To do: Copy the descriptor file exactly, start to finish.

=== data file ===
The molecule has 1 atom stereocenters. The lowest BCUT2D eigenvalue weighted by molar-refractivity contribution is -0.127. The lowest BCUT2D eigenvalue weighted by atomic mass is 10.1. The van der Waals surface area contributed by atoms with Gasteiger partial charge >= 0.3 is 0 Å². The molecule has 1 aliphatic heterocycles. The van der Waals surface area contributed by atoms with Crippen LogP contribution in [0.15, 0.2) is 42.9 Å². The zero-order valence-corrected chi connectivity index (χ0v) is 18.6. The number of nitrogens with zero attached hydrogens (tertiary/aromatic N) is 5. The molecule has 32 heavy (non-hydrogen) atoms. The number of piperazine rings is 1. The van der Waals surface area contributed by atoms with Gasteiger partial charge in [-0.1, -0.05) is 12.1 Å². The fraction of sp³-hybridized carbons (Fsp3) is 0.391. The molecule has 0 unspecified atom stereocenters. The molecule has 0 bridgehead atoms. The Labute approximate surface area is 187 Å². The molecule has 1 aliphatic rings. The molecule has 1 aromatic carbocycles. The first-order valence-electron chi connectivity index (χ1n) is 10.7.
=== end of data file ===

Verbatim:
The molecule has 1 atom stereocenters. The lowest BCUT2D eigenvalue weighted by molar-refractivity contribution is -0.127. The lowest BCUT2D eigenvalue weighted by atomic mass is 10.1. The van der Waals surface area contributed by atoms with Gasteiger partial charge >= 0.3 is 0 Å². The molecule has 1 aliphatic heterocycles. The van der Waals surface area contributed by atoms with Crippen LogP contribution in [0.15, 0.2) is 42.9 Å². The zero-order valence-corrected chi connectivity index (χ0v) is 18.6. The number of nitrogens with zero attached hydrogens (tertiary/aromatic N) is 5. The molecule has 32 heavy (non-hydrogen) atoms. The number of piperazine rings is 1. The van der Waals surface area contributed by atoms with Gasteiger partial charge in [-0.1, -0.05) is 12.1 Å². The fraction of sp³-hybridized carbons (Fsp3) is 0.391. The molecule has 0 unspecified atom stereocenters. The molecule has 0 bridgehead atoms. The Labute approximate surface area is 187 Å². The molecule has 1 aliphatic rings. The molecule has 1 aromatic carbocycles. The first-order valence-electron chi connectivity index (χ1n) is 10.7.